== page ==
a lifetime burning

By Sheol

The Jurors

Mono Monday: Joint

This morning saw us visit Cookham and the Spencer gallery there.  A total delight.  For me, above all a chance to marvel again at what he accomplished with the 1914 self portrait.  But there were so many other delights too... My first extra is the 11th Century Church at Cookham - scene of several Spencer paintings.

On then, like the 3 men in a boat, to Runneymede.  Finally returning back up river to Marlow, there is a shot of the suspension bridge and Marlow Church.  The bridge is by the same architect that designed the chain bridge that links Buda and Pest (still) in Hungary.

The main shot is the sculpture "the Jurors" by artist Hew Locke which can be found at Runnymede, the site of the Magna Carta.  The sculpture was commissioned for the 800th anniversary of that momentus event that gave birth to the modern concepts of human rights and democracy.  I very much doubt that the Barons realised what they were starting back in 1215 when they got King John to sign their parchment.

Jury trial brings with it the requirement for a joint or collective finding on the facts of the case. In the UK the requirement for all 12 jurors to reach a unanimous decision was amended to provide for a 10-2 majority to try to make it more difficult for jury tampering to succeed.

The sculpture celebrates jury trial and the fight against justice and inequality.  The piece, consists of 12 bronze chairs placed in a circle around an invisible table – a direct reference to Clause 39 of Magna Carta, which states that no man can be imprisoned “except by the lawful judgment of his equals or by the law of the land”. Each chair features embossed images on front and back, which document the continuing  struggle for freedom and equal rights – as well as abuses of those – from the suffragettes and the suffering of the Australian aborigines to the assassination of gay activist Harvey Milk, the ongoing migration crisis on European seas and even Pussy Riot.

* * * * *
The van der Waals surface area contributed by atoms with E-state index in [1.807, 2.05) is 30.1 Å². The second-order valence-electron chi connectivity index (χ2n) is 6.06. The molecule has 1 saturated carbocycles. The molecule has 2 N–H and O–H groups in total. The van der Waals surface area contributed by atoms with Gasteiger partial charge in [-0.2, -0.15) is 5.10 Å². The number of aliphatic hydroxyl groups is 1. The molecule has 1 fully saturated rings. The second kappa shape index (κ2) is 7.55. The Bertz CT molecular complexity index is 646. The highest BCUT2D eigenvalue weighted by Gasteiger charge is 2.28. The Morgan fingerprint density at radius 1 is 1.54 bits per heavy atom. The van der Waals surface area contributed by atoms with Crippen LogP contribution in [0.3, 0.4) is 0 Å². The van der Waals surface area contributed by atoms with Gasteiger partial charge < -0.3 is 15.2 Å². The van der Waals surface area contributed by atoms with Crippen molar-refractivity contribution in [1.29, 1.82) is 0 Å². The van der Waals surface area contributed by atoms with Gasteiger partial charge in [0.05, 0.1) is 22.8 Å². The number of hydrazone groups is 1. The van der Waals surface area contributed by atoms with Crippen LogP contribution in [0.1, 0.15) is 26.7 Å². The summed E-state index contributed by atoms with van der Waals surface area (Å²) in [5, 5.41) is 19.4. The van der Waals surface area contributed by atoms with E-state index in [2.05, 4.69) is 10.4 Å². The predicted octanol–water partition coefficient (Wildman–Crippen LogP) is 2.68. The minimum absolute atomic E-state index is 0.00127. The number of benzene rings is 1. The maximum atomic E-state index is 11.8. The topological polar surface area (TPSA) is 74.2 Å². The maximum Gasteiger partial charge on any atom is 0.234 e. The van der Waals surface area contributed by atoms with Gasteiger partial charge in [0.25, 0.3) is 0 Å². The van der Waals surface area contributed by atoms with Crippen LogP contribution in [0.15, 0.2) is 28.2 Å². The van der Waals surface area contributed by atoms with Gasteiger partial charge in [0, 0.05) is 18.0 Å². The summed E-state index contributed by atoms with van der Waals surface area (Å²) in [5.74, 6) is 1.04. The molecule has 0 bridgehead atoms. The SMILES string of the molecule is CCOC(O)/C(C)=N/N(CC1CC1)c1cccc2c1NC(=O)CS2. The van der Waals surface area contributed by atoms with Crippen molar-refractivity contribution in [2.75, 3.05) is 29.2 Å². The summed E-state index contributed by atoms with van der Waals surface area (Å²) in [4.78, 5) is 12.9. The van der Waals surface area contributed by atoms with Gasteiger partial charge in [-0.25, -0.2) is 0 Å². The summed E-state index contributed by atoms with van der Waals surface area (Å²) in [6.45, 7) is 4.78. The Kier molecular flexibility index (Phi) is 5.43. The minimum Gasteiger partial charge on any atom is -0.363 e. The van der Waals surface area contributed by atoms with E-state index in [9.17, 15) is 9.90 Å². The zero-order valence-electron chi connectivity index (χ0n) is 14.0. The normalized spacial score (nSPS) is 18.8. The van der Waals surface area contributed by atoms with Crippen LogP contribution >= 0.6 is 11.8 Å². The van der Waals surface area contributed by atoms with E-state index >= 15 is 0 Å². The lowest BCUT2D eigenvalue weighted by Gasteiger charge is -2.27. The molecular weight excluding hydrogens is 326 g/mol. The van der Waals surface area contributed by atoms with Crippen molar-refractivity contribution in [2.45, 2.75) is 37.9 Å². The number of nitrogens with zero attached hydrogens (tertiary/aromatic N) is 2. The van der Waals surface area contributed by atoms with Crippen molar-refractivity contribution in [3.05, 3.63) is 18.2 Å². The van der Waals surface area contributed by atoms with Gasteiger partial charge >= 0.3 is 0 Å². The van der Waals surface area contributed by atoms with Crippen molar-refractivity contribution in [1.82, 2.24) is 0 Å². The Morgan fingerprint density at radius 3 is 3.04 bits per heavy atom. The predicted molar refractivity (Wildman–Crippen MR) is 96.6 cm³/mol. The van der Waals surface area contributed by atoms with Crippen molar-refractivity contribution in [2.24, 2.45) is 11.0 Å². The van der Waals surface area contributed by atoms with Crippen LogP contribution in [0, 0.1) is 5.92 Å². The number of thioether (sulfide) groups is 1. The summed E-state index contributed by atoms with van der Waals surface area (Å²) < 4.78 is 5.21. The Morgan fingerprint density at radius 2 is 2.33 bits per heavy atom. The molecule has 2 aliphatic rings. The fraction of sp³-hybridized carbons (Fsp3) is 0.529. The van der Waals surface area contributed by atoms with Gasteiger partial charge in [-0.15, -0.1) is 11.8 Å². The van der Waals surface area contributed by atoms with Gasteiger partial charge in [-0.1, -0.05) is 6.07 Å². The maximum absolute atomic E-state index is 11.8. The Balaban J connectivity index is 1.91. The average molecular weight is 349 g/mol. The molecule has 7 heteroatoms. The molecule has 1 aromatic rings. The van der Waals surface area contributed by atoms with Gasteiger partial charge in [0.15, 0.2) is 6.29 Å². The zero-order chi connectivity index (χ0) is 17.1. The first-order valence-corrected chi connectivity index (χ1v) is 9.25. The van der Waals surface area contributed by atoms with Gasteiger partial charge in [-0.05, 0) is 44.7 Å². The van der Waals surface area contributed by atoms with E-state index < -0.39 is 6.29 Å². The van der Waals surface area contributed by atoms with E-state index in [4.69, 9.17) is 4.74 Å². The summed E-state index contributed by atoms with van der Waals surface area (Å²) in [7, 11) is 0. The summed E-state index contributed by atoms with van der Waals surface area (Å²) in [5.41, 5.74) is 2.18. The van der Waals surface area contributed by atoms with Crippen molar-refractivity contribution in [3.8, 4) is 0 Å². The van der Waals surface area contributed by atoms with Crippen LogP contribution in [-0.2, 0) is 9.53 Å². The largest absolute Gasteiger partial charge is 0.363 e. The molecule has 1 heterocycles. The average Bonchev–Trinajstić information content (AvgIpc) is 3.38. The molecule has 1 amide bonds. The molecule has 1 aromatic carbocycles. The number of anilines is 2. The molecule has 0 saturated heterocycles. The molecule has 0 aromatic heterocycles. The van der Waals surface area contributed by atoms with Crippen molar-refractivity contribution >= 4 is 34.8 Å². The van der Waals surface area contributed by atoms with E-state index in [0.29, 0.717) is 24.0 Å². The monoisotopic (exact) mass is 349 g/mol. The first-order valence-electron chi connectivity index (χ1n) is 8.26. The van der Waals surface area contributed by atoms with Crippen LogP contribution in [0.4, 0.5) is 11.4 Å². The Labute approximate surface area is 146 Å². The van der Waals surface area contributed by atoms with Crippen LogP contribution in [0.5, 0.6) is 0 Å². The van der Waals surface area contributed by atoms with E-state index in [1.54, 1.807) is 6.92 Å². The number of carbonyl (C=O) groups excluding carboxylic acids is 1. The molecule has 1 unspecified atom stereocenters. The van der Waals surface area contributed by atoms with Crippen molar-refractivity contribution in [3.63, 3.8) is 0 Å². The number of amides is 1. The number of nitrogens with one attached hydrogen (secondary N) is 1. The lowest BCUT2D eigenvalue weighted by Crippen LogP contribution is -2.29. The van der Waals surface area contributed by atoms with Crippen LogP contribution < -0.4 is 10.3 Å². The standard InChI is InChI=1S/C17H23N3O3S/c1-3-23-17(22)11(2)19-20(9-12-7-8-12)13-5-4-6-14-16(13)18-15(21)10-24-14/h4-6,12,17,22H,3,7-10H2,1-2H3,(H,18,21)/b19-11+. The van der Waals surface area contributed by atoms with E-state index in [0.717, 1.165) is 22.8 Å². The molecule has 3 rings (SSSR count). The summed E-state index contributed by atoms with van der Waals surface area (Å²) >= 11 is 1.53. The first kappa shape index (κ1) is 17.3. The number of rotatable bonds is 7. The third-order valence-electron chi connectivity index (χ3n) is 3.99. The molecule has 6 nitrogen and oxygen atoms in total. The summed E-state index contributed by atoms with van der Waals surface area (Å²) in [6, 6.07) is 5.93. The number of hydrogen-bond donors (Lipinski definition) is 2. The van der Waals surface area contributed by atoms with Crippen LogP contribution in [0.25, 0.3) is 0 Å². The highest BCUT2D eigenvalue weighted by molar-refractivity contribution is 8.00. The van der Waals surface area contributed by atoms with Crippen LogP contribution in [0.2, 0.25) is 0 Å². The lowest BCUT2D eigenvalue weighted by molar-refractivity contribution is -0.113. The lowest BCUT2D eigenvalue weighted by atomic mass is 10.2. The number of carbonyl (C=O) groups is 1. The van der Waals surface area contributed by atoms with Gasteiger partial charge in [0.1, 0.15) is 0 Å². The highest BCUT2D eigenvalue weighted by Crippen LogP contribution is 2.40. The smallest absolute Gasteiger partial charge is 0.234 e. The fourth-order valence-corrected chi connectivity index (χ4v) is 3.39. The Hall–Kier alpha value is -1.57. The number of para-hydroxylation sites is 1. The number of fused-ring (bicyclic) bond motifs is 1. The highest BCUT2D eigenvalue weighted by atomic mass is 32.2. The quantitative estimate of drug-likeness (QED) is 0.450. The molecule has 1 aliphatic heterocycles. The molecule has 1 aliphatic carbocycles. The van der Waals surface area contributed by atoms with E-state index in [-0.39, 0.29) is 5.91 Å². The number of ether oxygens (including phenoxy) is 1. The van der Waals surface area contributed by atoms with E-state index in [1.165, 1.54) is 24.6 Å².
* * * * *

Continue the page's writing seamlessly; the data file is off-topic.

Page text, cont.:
...and as this was a visit to Runnymede - so to Kipling.  The poet Kipling has a mixed reputation nowadays.  For the last 50 years or so he has very much been seen as a jingoistic imperialist.  It is hard to argue against that verdict. But he is perhaps becoming a little more acceptable nowadays for those that wish to understand how empire was experienced.

At Runnymede, at Runnymede
What say the reeds at Runnymede?
The lissom reeds that give and take,
That bend so far, but never break,
They keep the sleepy Thames awake
With tales of John at Runnymede.

At Runnymede, at Runnymede,
Oh, hear the reeds at Runnymede:--
"You mustn't sell, delay, deny,
A freeman's right or liberty.
It makes the stubborn Englishry,
We saw 'em roused at Runnymede!

"When through our ranks the Barons came,
With little thought of praise or blame,
But resolute to play the game,
They lumbered up to Runnymede;
And there they launched in solid time 
The first attack on Right Divine--
The curt, uncompromising 'Sign!'
That settled John at Runnymede.

"At Runnymede, at Runnymede,
Your rights were won at Runnymede!
No freeman shall be fined or bound,
Or dispossessed of freehold ground,
Except by lawful judgment found 
And passed upon him by his peers.
Forget not, after all these years,
The Charter Signed at Runnymede."

And still when Mob or Monarch lays
Too rude a hand on English ways,
The whisper wakes, the shudder plays,
Across the reeds at Runnymede.
And Thames, that knows the moods of kings,
And crowds and priests and suchlike things,
Rolls deep and dreadful as he brings
Their warning down from Runnymede!

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